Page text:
Doggie Rehab: Are Dogs Man’s Best Friend for Wellness?
They say that a dog can improve family wellness, and no one knows this more than the Pryor family. 8-year-old Asheauna Pryor lights up when a Chesapeake Bay retriever named Lewis is around, often playing hide-and-seek with the canine’s favourite ball. But while it seems like it’s all fun and games, there’s a serious purpose to Asheauna’s weekly sessions with Lewis: to help her to move her arms and hands.
In the autumn of last year, US resident Asheauna began feeling weak on one side of her body. There was an abnormal growth on her spinal cord that was causing the weakness, which involved surgery. However, part of Asheauna’s spinal cord was damaged during the procedure, meaning that she was unable to move her arms and legs and needed help getting around in a wheelchair.
After this, Asheauna spent a month living at Baltimore’s Kennedy Krieger Institute, a hospital that helps injured children and teenagers learn how to move again and how to perform activities that they need to do in everyday life. Learning how to move your arms and legs again is no small task, but the Institute prides itself on making the journey as much fun as possible through activities such as cooking lessons, and an unusual programme with four-legged friends.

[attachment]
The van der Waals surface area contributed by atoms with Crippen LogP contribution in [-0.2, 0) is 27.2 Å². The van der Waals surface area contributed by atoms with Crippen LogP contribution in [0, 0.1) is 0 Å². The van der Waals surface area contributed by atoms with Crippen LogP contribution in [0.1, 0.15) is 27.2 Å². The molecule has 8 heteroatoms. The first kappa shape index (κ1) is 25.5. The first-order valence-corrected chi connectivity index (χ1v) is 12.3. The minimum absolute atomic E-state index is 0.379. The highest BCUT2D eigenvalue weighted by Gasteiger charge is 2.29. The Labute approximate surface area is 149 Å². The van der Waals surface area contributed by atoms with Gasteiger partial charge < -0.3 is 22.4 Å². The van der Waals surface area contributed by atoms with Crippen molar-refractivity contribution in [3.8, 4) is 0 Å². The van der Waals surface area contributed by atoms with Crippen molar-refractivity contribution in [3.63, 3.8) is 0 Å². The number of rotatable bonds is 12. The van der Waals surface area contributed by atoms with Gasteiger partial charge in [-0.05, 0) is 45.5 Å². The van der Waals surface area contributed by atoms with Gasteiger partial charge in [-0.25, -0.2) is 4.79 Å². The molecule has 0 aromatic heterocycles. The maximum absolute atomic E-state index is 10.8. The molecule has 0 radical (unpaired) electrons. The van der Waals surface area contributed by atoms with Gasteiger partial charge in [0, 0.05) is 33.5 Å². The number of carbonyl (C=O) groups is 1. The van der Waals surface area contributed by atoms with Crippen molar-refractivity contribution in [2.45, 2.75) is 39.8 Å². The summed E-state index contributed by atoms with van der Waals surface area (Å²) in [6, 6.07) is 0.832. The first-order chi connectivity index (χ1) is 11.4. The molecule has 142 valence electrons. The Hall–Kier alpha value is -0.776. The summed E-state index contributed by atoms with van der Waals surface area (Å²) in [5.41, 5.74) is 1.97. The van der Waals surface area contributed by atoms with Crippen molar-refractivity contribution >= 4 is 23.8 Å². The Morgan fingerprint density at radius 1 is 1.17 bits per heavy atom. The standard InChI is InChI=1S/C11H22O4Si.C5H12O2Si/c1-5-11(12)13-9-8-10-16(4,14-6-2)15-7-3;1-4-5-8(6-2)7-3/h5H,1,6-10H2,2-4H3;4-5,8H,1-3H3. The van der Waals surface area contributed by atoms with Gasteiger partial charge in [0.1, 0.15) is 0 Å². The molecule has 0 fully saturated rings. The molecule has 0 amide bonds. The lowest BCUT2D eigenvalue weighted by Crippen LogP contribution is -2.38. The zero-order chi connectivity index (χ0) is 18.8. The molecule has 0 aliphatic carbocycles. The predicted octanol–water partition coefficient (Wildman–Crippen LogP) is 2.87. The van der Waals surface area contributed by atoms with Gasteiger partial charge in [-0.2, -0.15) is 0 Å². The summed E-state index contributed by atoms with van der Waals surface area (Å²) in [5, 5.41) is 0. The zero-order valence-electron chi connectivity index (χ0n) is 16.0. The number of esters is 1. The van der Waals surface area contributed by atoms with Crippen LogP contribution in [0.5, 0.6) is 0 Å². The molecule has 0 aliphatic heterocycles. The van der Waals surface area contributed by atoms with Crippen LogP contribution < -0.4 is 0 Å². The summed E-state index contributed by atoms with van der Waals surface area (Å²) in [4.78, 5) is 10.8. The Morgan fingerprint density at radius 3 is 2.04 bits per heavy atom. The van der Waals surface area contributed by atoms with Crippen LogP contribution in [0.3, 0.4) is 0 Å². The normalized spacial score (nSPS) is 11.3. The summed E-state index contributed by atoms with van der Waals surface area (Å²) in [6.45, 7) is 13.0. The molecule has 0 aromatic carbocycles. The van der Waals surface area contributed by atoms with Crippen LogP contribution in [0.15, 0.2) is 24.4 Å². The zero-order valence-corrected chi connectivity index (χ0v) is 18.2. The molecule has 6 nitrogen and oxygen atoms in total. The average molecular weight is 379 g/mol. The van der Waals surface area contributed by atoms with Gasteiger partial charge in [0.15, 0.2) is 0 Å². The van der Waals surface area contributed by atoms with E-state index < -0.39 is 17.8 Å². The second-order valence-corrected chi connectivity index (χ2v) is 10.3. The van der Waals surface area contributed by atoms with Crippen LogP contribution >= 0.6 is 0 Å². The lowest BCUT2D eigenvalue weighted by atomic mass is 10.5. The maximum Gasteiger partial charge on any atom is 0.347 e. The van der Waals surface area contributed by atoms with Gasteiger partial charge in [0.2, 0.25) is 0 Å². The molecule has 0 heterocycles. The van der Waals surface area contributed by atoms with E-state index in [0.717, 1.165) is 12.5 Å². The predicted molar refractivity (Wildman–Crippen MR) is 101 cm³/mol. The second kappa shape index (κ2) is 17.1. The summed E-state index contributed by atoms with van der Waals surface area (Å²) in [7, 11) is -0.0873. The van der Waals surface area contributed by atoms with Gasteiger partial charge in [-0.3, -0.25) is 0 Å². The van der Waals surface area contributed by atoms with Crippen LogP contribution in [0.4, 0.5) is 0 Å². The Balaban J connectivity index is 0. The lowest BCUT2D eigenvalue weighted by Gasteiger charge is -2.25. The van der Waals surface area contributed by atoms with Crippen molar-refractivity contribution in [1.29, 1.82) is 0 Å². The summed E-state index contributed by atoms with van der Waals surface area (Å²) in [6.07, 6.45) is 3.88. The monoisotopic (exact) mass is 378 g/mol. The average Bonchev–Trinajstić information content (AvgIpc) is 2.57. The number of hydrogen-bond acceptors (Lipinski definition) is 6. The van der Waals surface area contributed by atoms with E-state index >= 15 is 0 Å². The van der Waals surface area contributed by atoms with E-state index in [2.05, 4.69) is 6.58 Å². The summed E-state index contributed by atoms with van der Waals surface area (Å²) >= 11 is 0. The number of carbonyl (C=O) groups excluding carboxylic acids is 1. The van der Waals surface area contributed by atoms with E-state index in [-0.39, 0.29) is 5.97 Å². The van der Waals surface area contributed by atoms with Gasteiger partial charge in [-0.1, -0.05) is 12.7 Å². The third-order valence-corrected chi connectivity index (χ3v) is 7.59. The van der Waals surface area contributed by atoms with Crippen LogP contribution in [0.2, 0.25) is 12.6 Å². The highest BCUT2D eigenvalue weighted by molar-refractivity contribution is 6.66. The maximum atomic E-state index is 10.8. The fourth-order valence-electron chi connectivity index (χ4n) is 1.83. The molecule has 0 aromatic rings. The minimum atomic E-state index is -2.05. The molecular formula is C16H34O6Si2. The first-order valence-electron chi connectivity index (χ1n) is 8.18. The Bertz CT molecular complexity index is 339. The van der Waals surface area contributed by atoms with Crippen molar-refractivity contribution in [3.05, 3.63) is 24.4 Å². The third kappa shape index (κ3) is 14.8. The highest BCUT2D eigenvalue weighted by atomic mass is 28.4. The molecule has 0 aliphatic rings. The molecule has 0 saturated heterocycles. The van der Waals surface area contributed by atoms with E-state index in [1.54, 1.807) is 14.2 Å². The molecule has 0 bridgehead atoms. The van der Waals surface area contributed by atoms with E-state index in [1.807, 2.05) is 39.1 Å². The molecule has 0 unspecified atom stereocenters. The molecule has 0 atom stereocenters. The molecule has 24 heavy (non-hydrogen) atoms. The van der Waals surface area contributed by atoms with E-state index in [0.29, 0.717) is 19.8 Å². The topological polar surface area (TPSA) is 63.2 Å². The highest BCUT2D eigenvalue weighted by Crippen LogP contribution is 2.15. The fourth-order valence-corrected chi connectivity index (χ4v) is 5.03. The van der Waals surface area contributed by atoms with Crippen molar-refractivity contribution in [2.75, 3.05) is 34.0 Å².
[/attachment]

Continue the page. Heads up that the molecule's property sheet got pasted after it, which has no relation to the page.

The animal-assisted therapy programme is five months old, and involves bringing dogs into the hospital once a week to help kids improve skills such as grasping, throwing and moving their wheelchairs. According to Sherry Fisher, who heads the programme, kids who have pets at home get a special benefit from working with the dogs, as this ‘really helps them feel like they have a sense of home.’ Therapist Kaitlin MacDonald said Lewis has been a good match for Asheauna, noting, ‘Using the dog is such a motivator to get her to do the things we need to do every day and make it a little more fun for her.’
Before Lewis became a therapy dog, he and his owner had to complete two obedience classes and a six-week class at National Capital Therapy Dogs to make sure Lewis wasn’t too nervous or excitable. Then Fisher had to make sure he would work well with patients. She explained, ‘We assess the dogs as they come in and give them a try. If we see that maybe it’s not the best fit, we then make sure that there’s another place that they can come in and help us out.’